Standardsand Organizations

Codes cite standards developed by government agencies, trade associations, and standard-writing organizations as references. A standard may consist of a definition, recommended practice, test method, classification, or required specification.

The National Fire Protection Association (NFPA) was formed in 1896 to develop standards for the early use of sprinklers to put out fires. The NFPA develops and publishes about 250 standards in booklet form. The Life Safety Code and the National Electric Code (NEC) are both NFPA publications that provide guidelines for fire safety. The NFPA establishes testing requirements covering everything from textiles to fire fighting equipment to the design of means of egress.

The American National Standards Institute (ANSI) originated in 1918 to coordinate the development of voluntary standards and approve standards developed by other organizations, with an eye to avoiding duplications and establishing priorities. The standards developed by ANSI were the first to focus on achieving independence for people with disabilities by focusing on accessible features in building design, and provided a basis for the Americans with Disabilities Act (ADA).

The American Society for Testing and Materials (ASTM) dates to 1898, and its standards are used to specify materials and assure quality. The ASTM methods integrate production processes, promote trade, and enhance safety. While ASTM's 69 volumes of standards include all types of products, a separate two-volume set of about 600 standards covers the building construction industry.

In 1959, the American Society of Heating, Refrigeration, and Air-Conditioning Engineers (ASHRAE) was formed to sponsor research projects and to develop performance level standards for heating, ventilating, and air-conditioning (HVAC) and refrigeration systems. Mechanical engineers and refrigeration specialists and installers use ASHRAE standards. As an interior designer, you will typically not need to refer to ASHRAE standards. However, Provision 90A: Energy Conservation in New Building Design, is the basis of most building code energy provisions in the United States, and will affect the total amount of energy use permitted for lighting, heating, and cooling, and other functions in the projects you design.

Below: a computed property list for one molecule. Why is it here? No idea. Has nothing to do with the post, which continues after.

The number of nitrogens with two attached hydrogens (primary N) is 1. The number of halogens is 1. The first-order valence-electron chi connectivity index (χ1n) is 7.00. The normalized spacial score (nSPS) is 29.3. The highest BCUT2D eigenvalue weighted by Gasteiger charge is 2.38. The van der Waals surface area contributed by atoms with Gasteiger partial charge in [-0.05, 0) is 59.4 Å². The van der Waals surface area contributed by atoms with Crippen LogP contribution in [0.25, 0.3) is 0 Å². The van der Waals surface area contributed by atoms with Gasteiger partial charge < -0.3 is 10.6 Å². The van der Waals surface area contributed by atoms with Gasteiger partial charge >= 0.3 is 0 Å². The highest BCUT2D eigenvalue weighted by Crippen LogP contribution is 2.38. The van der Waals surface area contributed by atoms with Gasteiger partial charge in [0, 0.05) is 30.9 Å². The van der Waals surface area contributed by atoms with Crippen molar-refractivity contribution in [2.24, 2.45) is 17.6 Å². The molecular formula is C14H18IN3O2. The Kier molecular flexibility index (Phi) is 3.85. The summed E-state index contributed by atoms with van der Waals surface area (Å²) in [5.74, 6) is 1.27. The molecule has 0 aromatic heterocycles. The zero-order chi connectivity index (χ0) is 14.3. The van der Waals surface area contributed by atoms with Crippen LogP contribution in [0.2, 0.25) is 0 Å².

Underwriters Laboratories (UL) is a testing agency that tests products, systems, and materials, and determines their relationship to life, fire, casualty hazards, and crime prevention. Underwriters Laboratories, Inc. lists all the products it tests and approves in product directories. You will find UL tags on many household appliances, as well as on lighting and other electrical fixtures. Interior designers will find the Building Materials, Fire Protection Equipment, and Fire Resistance directories the most useful. Codes will require UL testing and approval for certain products, and you should specify tested products when they are required.

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